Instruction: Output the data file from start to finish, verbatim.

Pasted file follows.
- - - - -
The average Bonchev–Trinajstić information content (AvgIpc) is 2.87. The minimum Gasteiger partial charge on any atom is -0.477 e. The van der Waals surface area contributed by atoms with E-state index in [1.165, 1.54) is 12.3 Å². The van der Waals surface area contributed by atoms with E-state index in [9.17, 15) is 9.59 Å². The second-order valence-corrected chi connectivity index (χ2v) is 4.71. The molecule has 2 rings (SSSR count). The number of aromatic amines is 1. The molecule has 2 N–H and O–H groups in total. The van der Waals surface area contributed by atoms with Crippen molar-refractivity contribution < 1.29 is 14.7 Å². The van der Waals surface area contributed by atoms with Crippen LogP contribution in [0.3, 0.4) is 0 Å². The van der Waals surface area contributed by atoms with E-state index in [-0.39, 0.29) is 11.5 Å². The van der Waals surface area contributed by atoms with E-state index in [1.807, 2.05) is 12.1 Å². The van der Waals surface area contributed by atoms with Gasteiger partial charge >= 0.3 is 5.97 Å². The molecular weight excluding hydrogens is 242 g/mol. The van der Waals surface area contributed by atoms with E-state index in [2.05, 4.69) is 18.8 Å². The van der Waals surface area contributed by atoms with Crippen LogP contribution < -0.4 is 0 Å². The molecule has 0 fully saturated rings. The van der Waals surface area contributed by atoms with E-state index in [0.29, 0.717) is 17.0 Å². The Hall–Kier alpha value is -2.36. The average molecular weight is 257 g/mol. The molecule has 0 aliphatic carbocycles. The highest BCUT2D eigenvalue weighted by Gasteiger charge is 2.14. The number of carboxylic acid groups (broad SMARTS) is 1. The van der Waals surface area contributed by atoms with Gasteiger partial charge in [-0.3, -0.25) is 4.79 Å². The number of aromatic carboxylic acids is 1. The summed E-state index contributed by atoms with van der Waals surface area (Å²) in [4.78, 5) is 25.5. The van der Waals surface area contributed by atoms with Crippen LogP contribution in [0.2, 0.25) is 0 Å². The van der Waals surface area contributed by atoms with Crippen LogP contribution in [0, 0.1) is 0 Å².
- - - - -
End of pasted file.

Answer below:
The average Bonchev–Trinajstić information content (AvgIpc) is 2.87. The minimum Gasteiger partial charge on any atom is -0.477 e. The van der Waals surface area contributed by atoms with E-state index in [1.165, 1.54) is 12.3 Å². The van der Waals surface area contributed by atoms with E-state index in [9.17, 15) is 9.59 Å². The second-order valence-corrected chi connectivity index (χ2v) is 4.71. The molecule has 2 rings (SSSR count). The number of aromatic amines is 1. The molecule has 2 N–H and O–H groups in total. The van der Waals surface area contributed by atoms with Crippen molar-refractivity contribution < 1.29 is 14.7 Å². The van der Waals surface area contributed by atoms with Crippen LogP contribution in [0.3, 0.4) is 0 Å². The van der Waals surface area contributed by atoms with E-state index in [-0.39, 0.29) is 11.5 Å². The van der Waals surface area contributed by atoms with E-state index in [1.807, 2.05) is 12.1 Å². The van der Waals surface area contributed by atoms with Gasteiger partial charge >= 0.3 is 5.97 Å². The molecular weight excluding hydrogens is 242 g/mol. The van der Waals surface area contributed by atoms with E-state index in [2.05, 4.69) is 18.8 Å². The van der Waals surface area contributed by atoms with Crippen LogP contribution < -0.4 is 0 Å². The molecule has 0 fully saturated rings. The van der Waals surface area contributed by atoms with E-state index in [0.29, 0.717) is 17.0 Å². The Hall–Kier alpha value is -2.36. The average molecular weight is 257 g/mol. The molecule has 0 aliphatic carbocycles. The highest BCUT2D eigenvalue weighted by Gasteiger charge is 2.14. The number of carboxylic acid groups (broad SMARTS) is 1. The van der Waals surface area contributed by atoms with Gasteiger partial charge in [-0.3, -0.25) is 4.79 Å². The number of aromatic carboxylic acids is 1. The summed E-state index contributed by atoms with van der Waals surface area (Å²) in [4.78, 5) is 25.5. The van der Waals surface area contributed by atoms with Crippen LogP contribution in [0.2, 0.25) is 0 Å². The van der Waals surface area contributed by atoms with Crippen LogP contribution in [0, 0.1) is 0 Å².